Friday, April 26, 2013


Directed by Rian Johnson.
2012. Rated R, 119 minutes.
Piper Perabo
Noah Segan
Pierce Gagnon
Qing Xu

Our story focuses on Joe (Gordon-Levitt). He’s an assassin known as a looper. His job is killing people sent back from the future by mobsters who live in a time where disposing of bodies is virtually impossible. At some point, whenever they decide they want to completely disassociate with a particular looper, they “close his loop” by sending him his future self to gun down. Needless to say, when Joe fails to kill the older Joe (Willis) who has been zapped back to him, all sorts of problems arise. Young Joe trying to kill his loop, Joe’s boss (Daniels), plus a slew of henchmen, trying to kill Joe and/or his loop and his loop doing some killing of his own ensues.

Despite the focus on shooting people, Looper is a thinking man’s action flick. It disguises that fact pretty well until it’s final moments. Until then it plays out like a wonderful game of cat and mouse and mouse (not a typo). As you might imagine, such a scenario makes it difficult for us to figure out who to root for. This is a good thing. Both the younger and older Joe have compelling reasons for their actions. Since they’re not presented simultaneously our allegiances sway.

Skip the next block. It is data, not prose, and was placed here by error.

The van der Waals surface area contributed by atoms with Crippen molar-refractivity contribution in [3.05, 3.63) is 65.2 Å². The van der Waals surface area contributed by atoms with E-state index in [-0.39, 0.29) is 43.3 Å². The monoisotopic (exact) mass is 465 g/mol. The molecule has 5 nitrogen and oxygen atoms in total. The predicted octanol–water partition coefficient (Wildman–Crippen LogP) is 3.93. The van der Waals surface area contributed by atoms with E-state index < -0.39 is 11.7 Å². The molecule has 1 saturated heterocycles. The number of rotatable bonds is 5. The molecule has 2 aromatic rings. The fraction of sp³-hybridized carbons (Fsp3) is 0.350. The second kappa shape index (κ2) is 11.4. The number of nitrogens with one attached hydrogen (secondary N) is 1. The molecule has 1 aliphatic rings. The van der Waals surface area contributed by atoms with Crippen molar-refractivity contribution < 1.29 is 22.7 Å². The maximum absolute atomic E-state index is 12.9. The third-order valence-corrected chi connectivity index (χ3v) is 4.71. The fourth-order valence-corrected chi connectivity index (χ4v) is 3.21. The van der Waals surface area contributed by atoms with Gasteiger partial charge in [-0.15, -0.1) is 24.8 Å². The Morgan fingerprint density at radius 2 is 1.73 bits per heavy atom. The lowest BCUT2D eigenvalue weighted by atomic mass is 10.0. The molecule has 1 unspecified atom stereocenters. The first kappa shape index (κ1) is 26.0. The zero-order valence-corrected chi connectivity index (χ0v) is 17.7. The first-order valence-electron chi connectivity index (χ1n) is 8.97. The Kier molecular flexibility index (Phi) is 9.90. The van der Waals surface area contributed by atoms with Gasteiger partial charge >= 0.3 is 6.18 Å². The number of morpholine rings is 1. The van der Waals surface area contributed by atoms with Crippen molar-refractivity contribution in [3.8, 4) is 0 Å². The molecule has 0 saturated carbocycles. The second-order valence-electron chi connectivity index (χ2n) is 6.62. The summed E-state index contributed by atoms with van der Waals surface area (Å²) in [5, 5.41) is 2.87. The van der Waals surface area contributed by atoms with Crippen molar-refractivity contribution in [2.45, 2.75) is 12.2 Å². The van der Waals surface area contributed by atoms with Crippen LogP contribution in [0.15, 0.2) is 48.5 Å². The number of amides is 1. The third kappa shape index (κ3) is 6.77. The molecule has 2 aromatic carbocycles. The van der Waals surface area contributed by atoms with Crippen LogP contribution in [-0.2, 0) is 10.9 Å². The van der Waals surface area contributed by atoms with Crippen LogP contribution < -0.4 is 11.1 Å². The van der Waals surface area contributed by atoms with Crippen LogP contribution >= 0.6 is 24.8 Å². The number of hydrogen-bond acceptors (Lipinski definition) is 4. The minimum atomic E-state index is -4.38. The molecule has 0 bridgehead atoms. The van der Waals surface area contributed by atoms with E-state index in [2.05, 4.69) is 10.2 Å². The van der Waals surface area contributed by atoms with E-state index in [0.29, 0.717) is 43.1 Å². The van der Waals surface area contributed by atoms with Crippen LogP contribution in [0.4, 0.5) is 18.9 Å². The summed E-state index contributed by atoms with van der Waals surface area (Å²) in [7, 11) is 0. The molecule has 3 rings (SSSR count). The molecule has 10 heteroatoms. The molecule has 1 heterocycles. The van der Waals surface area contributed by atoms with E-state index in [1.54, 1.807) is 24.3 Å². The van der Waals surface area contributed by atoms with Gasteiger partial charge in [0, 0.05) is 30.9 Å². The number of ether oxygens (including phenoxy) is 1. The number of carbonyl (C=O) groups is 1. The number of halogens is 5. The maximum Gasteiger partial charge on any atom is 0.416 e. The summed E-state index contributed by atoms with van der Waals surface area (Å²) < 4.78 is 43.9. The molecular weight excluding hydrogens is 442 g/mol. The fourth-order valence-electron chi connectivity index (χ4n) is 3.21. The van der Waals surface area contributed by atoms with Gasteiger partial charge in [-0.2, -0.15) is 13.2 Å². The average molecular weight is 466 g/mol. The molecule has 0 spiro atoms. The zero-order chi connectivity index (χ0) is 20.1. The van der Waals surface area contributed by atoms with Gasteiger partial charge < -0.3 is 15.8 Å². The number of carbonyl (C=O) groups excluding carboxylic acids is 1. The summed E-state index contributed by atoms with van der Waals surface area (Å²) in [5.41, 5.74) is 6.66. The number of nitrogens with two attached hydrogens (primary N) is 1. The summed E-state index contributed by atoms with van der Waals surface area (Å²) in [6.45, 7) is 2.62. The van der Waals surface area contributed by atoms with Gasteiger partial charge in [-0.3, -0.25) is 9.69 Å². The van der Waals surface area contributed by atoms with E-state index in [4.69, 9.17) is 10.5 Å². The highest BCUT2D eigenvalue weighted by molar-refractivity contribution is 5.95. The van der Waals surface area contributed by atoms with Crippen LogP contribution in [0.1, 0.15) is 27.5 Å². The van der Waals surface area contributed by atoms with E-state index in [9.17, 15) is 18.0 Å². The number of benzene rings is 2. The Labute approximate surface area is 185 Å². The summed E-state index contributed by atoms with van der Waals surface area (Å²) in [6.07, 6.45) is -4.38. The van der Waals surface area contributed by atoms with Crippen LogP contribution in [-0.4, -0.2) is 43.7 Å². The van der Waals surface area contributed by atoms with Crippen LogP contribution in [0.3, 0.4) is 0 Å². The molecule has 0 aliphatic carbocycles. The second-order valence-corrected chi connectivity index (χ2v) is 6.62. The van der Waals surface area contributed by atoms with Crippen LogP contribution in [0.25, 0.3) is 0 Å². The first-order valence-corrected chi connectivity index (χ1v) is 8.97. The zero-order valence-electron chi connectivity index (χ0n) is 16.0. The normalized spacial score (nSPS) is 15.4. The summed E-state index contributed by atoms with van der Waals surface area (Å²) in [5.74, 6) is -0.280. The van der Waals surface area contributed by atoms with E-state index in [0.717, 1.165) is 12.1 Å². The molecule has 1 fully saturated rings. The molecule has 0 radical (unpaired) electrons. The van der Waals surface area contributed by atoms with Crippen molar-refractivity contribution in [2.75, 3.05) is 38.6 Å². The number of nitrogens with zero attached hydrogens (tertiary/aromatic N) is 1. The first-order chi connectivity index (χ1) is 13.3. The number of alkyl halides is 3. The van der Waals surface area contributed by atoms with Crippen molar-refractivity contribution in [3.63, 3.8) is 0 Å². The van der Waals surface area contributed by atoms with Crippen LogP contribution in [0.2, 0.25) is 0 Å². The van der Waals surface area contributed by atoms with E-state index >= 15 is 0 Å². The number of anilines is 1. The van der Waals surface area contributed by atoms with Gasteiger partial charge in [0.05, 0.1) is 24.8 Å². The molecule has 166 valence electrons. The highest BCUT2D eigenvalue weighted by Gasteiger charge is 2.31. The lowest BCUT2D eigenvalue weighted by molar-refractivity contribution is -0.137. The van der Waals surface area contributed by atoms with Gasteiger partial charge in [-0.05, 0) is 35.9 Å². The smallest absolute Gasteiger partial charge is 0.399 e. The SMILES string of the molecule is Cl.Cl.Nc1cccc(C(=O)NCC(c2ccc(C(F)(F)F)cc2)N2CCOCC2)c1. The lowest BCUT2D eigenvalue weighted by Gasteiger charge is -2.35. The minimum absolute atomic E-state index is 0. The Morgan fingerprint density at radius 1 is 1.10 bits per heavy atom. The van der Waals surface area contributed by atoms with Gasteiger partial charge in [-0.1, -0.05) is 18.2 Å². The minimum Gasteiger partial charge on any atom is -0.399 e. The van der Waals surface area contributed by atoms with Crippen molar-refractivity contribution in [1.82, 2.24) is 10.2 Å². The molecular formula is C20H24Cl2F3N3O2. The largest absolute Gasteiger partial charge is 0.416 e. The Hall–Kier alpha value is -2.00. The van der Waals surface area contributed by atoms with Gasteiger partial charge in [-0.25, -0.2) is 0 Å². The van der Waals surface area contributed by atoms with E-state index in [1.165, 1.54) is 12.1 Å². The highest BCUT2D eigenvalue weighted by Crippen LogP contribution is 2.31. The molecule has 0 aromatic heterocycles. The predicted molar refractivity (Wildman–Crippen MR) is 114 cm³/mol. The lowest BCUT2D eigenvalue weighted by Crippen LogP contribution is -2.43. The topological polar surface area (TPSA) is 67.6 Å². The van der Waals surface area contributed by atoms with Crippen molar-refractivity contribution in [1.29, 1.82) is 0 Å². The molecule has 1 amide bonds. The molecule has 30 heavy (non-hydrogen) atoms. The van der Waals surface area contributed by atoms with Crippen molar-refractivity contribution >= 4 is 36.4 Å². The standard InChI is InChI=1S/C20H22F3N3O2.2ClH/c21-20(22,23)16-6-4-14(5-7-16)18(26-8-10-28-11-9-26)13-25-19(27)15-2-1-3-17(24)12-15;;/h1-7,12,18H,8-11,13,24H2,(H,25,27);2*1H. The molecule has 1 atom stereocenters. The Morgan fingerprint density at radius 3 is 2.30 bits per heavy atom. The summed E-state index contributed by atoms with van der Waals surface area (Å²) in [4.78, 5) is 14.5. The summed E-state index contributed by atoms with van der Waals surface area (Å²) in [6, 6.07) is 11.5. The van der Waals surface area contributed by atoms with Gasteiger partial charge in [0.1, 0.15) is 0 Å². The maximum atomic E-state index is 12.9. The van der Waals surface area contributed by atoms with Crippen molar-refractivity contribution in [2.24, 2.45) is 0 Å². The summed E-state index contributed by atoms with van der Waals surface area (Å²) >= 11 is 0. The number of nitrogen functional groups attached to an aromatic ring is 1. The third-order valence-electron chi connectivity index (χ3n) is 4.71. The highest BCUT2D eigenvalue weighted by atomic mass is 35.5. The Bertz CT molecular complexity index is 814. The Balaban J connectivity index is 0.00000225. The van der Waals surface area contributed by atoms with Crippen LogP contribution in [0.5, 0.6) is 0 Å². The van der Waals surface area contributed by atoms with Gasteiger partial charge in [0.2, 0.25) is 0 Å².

Eventually, we meet Sara (Blunt) and her little boy Cid (Gagnon). They figure heavily in the proceedings, but we’re not sure what to make of them, either. Again, this is good. It’s good because we’re never confused, just conflicted. Our confliction adds to the tension between chase scenes and shootouts. We find ourselves on the edge of our seats as pending danger for one person or another creeps closer. The trick is, through more character development that we had any right to expect from a shoot 'em up sci-fi flick, we become vested in these people. We really understand why each of them feel their actions are the only way to deal with the issues at hand. This is used to much greater effect than rushing us off to the next action sequence, or trying to dazzle us with special fx. Even though, like I said, at it’s core it is science-fiction, Looper is not about showing off whatever futuristic gadgets the filmmakers can dream up or giving us a laser and lights show. It’s a rather human tale that happens to contain time-travel.

Humanity not only drives the movie, but ends it as well. One character makes a decision many of us would like to believe we’d make but I’m not sure how many really would. Once it happens, Looper instantly becomes a parable addressing several issues pertaining to current-day society. I choose the word parable because it is not terribly different from some religious stories. Still, that’s not why it has the immediate impact it does. It has that because it poses a simple question you can debate with your friends. Would you do it?

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